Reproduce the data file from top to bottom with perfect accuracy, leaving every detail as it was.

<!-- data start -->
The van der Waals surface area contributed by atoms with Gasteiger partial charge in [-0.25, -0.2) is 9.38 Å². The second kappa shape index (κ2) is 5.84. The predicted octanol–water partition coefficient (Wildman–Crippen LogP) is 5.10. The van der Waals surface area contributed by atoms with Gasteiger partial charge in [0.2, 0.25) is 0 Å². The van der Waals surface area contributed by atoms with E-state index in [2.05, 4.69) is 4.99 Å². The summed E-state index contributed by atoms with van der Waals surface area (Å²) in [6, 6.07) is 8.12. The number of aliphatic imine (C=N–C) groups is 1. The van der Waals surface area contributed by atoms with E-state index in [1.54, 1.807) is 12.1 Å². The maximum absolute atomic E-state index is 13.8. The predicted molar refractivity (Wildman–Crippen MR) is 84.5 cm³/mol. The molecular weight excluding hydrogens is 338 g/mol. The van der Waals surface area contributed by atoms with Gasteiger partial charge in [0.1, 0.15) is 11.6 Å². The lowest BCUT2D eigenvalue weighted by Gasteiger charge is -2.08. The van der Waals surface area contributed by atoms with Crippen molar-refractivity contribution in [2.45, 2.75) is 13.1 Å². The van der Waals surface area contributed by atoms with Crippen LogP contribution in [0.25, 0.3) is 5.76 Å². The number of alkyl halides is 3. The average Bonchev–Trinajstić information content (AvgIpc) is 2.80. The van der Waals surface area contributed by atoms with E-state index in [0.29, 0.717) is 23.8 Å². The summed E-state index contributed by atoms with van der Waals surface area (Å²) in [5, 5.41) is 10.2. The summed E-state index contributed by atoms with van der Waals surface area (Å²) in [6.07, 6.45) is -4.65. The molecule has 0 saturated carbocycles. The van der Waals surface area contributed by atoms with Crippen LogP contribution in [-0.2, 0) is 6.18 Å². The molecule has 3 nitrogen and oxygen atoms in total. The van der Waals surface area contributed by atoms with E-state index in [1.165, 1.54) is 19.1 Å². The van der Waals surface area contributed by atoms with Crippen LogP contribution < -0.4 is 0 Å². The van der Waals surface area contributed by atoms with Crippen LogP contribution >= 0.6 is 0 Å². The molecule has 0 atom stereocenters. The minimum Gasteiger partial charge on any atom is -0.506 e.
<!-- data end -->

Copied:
The van der Waals surface area contributed by atoms with Gasteiger partial charge in [-0.25, -0.2) is 9.38 Å². The second kappa shape index (κ2) is 5.84. The predicted octanol–water partition coefficient (Wildman–Crippen LogP) is 5.10. The van der Waals surface area contributed by atoms with Gasteiger partial charge in [0.2, 0.25) is 0 Å². The van der Waals surface area contributed by atoms with E-state index in [2.05, 4.69) is 4.99 Å². The summed E-state index contributed by atoms with van der Waals surface area (Å²) in [6, 6.07) is 8.12. The number of aliphatic imine (C=N–C) groups is 1. The van der Waals surface area contributed by atoms with E-state index in [1.54, 1.807) is 12.1 Å². The maximum absolute atomic E-state index is 13.8. The predicted molar refractivity (Wildman–Crippen MR) is 84.5 cm³/mol. The molecular weight excluding hydrogens is 338 g/mol. The van der Waals surface area contributed by atoms with Gasteiger partial charge in [0.1, 0.15) is 11.6 Å². The lowest BCUT2D eigenvalue weighted by Gasteiger charge is -2.08. The van der Waals surface area contributed by atoms with Crippen molar-refractivity contribution in [2.45, 2.75) is 13.1 Å². The van der Waals surface area contributed by atoms with Crippen LogP contribution in [0.25, 0.3) is 5.76 Å². The number of alkyl halides is 3. The average Bonchev–Trinajstić information content (AvgIpc) is 2.80. The van der Waals surface area contributed by atoms with E-state index in [0.29, 0.717) is 23.8 Å². The summed E-state index contributed by atoms with van der Waals surface area (Å²) in [5, 5.41) is 10.2. The summed E-state index contributed by atoms with van der Waals surface area (Å²) in [6.07, 6.45) is -4.65. The molecule has 0 saturated carbocycles. The van der Waals surface area contributed by atoms with Crippen LogP contribution in [-0.2, 0) is 6.18 Å². The molecule has 3 nitrogen and oxygen atoms in total. The van der Waals surface area contributed by atoms with E-state index in [1.165, 1.54) is 19.1 Å². The van der Waals surface area contributed by atoms with Crippen LogP contribution < -0.4 is 0 Å². The van der Waals surface area contributed by atoms with Crippen LogP contribution >= 0.6 is 0 Å². The molecule has 0 atom stereocenters. The minimum Gasteiger partial charge on any atom is -0.506 e.